Investors increasingly embrace environmental, social and governance measures as a potential source of superior risk-adjusted returns. And that leaves advisors with additional challenges: identifying companies that manage ESG risks well, or selecting portfolio managers that incorporate ESG analysis as part of their process.
Some data providers, such as MSCI or Sustainalytics, generate scores for public companies based on their performance on ESG measures. But those scores are usually backward-looking and typically updated annually or semi-annually. They also are diverse; an examination of two leading providers found only 50% correlation and often an inverse relationship between the scores. This reflects the fact that these quantitative ESG scores are based on qualitative analysis, which relies on how important or material a particular practice or measure is considered to be.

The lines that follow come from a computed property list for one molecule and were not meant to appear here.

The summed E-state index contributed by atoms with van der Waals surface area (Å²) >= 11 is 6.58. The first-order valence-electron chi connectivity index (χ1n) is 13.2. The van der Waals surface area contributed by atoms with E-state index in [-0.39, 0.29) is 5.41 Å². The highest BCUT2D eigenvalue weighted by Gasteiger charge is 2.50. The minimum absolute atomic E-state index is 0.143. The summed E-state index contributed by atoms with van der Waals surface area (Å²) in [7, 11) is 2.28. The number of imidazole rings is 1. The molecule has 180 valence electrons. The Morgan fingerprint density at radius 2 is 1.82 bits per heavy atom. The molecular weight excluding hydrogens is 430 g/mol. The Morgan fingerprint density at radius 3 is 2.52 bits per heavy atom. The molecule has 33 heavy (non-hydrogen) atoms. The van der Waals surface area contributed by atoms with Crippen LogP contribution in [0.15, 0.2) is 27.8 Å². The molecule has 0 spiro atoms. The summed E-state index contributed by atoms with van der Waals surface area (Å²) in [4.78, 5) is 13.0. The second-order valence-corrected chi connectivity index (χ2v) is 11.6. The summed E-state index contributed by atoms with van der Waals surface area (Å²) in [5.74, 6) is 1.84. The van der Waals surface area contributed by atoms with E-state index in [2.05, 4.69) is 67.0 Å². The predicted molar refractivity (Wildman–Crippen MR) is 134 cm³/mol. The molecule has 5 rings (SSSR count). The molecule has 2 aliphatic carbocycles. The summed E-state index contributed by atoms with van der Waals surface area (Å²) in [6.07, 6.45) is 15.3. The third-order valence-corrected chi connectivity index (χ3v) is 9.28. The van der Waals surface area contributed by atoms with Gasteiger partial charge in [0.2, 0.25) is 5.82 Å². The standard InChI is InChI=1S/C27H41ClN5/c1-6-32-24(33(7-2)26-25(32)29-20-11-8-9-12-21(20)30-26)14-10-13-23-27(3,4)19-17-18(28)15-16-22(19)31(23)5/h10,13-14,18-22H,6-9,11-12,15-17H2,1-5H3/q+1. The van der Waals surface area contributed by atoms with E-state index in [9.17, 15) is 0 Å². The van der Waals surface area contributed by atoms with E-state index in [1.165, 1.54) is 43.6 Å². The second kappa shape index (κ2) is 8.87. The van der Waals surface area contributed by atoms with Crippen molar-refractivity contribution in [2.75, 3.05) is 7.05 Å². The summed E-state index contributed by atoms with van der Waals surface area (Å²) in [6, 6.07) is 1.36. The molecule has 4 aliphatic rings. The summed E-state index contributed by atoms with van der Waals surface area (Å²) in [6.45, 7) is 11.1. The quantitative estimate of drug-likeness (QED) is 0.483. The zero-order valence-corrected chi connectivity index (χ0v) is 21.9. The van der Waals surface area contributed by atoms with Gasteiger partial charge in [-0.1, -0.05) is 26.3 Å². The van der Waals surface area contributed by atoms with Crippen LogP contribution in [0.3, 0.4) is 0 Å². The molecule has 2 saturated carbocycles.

Another challenge is the disclosure by companies themselves. For a portfolio manager, ESG issues such as water usage, worker safety and emissions can be tracked with publicly available data — but not in a consistent way. The data isn’t reported in a uniform manner across companies from year to year (as financial information is). The Global Sustainable Investment Alliance are trying to impose some standards of uniformity and coherence so investors can compare individual companies, but they still have a long way to go.
But assessing ESG performance requires more than a score. Many of the material issues that matter to responsible investors are not adequately reflected in quantitative scoring. They require a more nuanced analysis in the context of business strategy and enterprise value to understand the risks and opportunities embedded in a specific business. To truly assess ESG performance an advisor should complement the external ESG research with their own analysis, which may include directly engaging with companies to better understand how they are managing ESG-related risks and opportunities.